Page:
These days residential real estate developers often give streets random names to evoke pastoral visions—such as “Silver Creek Avenue” (even though there is not a precious metal or a stream within miles) or “Misty Meadow Boulevard” (even though there is no precipitation or grassland within miles)—or to support the equally random name of a subdivision (such as “Round Table Terrace” and “Lancelot Lane” in a subdivision named “Camelot Estates”).
But in earlier times street names had some logic behind them. For example, streets often were named for a prominent person. Several north-south streets downtown from Henderson east to Jones were named for figures from Texas and American history. Likewise John Peter Smith, Daggett, Jarvis, and Hulen streets are self-explanatory. Lancaster Avenue is named for John L. Lancaster, whose Texas & Pacific railroad in the early 1930s transformed his namesake street with a new passenger terminal, a new freight terminal, and three new underpasses. Or streets were named for a destination. For example, Belknap Street led to Fort Belknap in Young County. Camp Bowie Boulevard led to . . . wait for it . . . Camp Bowie.
On the other hand, sometimes a subdivision developer or a sales agent gave himself a little immortality by naming a street after himself, as in Clarke and Bunting avenues in Hi Mount or Sargent Street in Beacon Hill or Bailey Avenue in William J. Bailey’s Bailey addition on the near West Side.
And sometimes streets were named for the relatives of the developer. And so it was with five streets on the near South Side. They are named for the wife and five daughters of a man who didn’t even live in Fort Worth but whose story is one of great triumph and tragedy in early Texas.
In 1949 the edition of the Star-Telegram celebrating the centennial of Fort Worth said that five streets were named for the wife and daughters of G. F. Alford: wife Annie and daughters Annie, Henrietta, Ruth, Hallie, and Linda. The newspaper pointed out that the names of Hattie and Leuda streets are corruptions of the names of Alford daughters Hallie and Linda.
Indeed, by the time the five namesake streets appeared in the 1885 city directory, “Linda” and “Hallie” had become “Leuda” and “Hattie.”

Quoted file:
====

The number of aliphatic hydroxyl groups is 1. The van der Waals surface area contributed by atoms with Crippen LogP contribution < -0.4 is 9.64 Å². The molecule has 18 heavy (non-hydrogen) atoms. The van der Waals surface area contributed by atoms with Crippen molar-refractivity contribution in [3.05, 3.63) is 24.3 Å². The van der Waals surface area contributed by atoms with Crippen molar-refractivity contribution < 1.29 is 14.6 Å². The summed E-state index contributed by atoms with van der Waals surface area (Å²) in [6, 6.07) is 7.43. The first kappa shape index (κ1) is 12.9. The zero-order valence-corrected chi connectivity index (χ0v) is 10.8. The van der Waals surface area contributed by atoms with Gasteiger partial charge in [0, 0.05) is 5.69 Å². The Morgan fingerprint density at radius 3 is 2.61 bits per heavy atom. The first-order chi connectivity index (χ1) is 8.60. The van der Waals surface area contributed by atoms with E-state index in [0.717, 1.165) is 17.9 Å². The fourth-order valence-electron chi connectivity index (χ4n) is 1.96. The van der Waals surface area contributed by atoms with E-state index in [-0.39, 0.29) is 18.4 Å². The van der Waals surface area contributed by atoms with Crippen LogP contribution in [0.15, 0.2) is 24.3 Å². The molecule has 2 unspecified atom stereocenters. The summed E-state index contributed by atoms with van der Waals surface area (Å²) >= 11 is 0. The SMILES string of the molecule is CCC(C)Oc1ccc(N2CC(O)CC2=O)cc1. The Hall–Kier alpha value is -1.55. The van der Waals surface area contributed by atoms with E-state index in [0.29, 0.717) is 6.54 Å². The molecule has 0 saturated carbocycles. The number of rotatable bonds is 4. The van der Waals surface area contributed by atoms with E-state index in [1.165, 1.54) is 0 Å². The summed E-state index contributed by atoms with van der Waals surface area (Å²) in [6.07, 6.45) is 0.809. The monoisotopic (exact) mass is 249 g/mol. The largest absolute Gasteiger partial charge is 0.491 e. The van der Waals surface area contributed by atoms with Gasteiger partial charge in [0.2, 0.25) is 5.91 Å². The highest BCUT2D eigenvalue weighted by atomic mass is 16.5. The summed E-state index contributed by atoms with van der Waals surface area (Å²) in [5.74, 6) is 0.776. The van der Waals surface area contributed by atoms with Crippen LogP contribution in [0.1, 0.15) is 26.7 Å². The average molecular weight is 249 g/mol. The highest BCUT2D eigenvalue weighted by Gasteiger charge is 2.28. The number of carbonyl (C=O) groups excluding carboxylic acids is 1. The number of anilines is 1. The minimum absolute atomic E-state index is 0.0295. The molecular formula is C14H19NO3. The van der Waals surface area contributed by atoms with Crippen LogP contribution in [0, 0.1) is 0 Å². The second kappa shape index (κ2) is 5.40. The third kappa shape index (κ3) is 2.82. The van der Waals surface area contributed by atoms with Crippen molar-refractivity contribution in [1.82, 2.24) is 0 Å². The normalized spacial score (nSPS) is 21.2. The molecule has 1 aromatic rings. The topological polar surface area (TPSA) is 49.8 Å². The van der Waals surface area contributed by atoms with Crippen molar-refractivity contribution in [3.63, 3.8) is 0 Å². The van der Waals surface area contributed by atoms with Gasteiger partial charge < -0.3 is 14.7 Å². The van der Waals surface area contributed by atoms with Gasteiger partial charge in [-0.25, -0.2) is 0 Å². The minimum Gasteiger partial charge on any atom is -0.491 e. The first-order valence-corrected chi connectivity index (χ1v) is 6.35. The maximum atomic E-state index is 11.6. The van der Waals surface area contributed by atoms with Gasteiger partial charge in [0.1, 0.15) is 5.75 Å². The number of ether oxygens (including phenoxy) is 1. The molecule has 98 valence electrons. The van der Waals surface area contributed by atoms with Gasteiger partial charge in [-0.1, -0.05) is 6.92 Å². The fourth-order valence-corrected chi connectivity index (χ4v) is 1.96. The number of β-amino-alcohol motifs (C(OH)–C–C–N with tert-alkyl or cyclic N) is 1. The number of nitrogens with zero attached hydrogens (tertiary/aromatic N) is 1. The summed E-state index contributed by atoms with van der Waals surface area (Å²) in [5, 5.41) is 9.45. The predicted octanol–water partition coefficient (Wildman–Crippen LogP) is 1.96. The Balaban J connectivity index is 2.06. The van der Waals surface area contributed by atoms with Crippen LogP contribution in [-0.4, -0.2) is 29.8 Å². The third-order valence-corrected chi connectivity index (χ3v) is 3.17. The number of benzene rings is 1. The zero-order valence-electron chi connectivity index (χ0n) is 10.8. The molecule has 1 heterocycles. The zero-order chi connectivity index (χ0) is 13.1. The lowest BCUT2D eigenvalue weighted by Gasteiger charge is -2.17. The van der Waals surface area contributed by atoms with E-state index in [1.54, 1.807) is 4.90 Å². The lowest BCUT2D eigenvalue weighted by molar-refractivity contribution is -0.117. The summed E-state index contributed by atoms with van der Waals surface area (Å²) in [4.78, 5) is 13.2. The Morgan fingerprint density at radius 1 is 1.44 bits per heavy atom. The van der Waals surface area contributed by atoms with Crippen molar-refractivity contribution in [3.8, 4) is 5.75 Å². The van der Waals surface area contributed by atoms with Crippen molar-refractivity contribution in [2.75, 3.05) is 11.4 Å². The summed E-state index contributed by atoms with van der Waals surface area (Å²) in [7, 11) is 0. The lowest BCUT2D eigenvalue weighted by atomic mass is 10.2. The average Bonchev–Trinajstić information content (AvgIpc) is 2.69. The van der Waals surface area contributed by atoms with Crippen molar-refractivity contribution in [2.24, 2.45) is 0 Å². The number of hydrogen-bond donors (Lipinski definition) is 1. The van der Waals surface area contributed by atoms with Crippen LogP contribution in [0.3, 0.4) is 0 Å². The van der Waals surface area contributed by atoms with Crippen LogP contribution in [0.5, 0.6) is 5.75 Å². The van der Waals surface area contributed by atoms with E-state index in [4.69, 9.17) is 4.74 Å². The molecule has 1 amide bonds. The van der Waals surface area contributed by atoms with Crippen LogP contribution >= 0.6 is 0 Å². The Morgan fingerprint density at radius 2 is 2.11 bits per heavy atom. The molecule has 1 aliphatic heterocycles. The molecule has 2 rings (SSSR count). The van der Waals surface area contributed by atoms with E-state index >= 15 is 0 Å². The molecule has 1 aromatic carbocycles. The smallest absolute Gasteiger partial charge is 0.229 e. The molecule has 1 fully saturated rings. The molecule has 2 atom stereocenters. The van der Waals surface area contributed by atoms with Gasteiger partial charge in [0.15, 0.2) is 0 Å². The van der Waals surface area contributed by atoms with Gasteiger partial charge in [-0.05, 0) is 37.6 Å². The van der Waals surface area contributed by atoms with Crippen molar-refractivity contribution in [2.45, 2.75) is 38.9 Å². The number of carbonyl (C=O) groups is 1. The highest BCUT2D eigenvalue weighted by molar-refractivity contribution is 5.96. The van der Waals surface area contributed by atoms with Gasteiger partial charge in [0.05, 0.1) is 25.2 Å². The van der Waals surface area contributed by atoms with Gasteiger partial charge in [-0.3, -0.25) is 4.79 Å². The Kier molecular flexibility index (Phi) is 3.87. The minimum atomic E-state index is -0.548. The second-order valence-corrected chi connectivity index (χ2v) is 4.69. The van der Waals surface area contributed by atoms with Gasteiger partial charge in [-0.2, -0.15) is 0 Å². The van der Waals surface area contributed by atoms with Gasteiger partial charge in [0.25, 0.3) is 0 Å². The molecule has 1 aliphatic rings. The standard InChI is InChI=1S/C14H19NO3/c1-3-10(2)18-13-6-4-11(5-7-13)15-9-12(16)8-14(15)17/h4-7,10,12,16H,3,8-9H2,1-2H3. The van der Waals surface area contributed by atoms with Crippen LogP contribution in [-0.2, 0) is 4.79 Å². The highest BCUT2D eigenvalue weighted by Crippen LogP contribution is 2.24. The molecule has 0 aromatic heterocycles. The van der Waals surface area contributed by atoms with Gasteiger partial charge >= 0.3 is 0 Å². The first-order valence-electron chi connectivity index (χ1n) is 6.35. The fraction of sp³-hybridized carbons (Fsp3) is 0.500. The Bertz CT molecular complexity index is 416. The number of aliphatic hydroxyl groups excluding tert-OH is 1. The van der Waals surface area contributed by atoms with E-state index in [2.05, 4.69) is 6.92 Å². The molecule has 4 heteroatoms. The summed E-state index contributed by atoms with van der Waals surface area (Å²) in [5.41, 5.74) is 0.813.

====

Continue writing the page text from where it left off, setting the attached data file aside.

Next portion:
This 1893 Sanborn map shows the five Alford namesake streets. Of the five, Annie Street does double duty, named for both Alford’s wife and a daughter. (Ruth’s first name was “Stella,” and Stella Street is just two blocks north of the former Ruth Street, but Stella Street is not in Alford & Veal’s addition, so I am afraid to say that it, too, was named for daughter Stella Ruth.)
Some history: Confederate General George Frederick Alford was the son of Colonel George G. Alford, who had fought under Winfield Scott in the War of 1812 and under Sam Houston in the Texas Revolution of 1836. George Frederick was born the next year in New Madrid, Missouri, but the family soon moved to Texas, and George spent his early childhood on Alford’s Bluff, the family’s plantation and steamboat landing on the Trinity River in Trinity County.
Alford’s Bluff was 349 river miles upstream from Galveston but still 311 river miles from the northernmost landing at Lockridge’s Bluff in Navarro County, which was another 226 river miles from Dallas.
In 1847, when George was ten, his parents died, and he returned to New Madrid to live with an aunt. But he soon became restless and ran away from home. According to Biographical History of Dallas County, for three years young George lived with “semi-savage Indian tribes of the far western lands,” learning their ways. Then he struck out once again—on foot—traveling to the promised land of California, a trip that took six months. In the town of Shasta he was appointed deputy court clerk. In 1857, when he had saved enough money, he returned to New Madrid to marry Annie Maulsby, a former schoolmate. In 1859 the couple moved to Alford’s Bluff on the Trinity River.